"The Trust Issue" may have been the most seriously discussed subject of the 1912 campaign. Americans worried about the growth of large business firms, and the power they held in American society. They asked important questions about the future of their business system in 1912 especially, and in the Progressive era in general.
Should a democratic society allow one company to become so big it controlled an entire industry (a monopoly)? Should a free nation allow a handful of large companies to control an entire industry (an oligopoly)?
To what extent should a free people empower their government to regulate businesses? In any regulatory system, who should do the regulating? The states? The federal government? The legislative branch? The executive branch? The judicial branch? A fourth branch of government, the independent regulatory commission?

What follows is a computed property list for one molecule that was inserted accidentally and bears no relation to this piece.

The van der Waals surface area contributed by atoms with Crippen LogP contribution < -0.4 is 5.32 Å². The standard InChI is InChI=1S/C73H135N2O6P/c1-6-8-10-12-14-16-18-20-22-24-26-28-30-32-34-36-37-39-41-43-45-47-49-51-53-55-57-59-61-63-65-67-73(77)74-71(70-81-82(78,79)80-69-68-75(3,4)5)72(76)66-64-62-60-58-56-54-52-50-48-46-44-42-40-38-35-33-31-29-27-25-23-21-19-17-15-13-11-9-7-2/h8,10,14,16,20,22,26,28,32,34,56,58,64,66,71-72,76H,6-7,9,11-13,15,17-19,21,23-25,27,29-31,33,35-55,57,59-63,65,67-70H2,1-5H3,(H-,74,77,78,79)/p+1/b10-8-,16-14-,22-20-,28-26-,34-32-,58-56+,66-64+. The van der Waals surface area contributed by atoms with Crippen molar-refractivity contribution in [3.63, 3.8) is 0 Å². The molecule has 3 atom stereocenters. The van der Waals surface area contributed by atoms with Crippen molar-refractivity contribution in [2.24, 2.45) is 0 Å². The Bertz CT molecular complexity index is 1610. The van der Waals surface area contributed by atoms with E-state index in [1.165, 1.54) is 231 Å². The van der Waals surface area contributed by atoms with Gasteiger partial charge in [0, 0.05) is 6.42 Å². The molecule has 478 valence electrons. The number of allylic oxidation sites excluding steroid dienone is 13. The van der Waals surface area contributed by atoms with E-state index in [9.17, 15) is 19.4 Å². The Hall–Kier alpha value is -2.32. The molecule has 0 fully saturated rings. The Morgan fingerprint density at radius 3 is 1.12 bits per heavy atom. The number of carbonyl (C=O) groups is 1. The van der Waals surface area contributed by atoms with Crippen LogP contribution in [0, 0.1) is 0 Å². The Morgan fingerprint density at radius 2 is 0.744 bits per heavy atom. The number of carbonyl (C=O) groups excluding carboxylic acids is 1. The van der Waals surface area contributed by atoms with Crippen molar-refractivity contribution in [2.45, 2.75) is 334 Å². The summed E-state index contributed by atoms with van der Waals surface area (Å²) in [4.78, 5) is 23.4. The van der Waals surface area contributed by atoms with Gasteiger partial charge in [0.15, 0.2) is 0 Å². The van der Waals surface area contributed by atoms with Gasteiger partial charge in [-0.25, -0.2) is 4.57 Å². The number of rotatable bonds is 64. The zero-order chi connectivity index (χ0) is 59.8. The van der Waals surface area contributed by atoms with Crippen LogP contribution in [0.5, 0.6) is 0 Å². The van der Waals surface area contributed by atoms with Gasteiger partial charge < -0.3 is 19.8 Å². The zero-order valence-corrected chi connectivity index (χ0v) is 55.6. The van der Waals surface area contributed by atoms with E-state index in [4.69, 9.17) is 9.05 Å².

In the United States, "We the people" command all authority. Businesses obtain their right to exist from the people. Should the state government continue to charter businesses through incorporation, or should the federal government charter some businesses, and thereby control them?
Should we adopt the Socialist position and have government ownership of the basic means of production, distribution and transportation, and financing in the economy?
Later generations of American might take the answers to these questions for granted. In 1912, however, they were topics of lively discussion.contents | the trust issue home | the trust issue sitemap | credits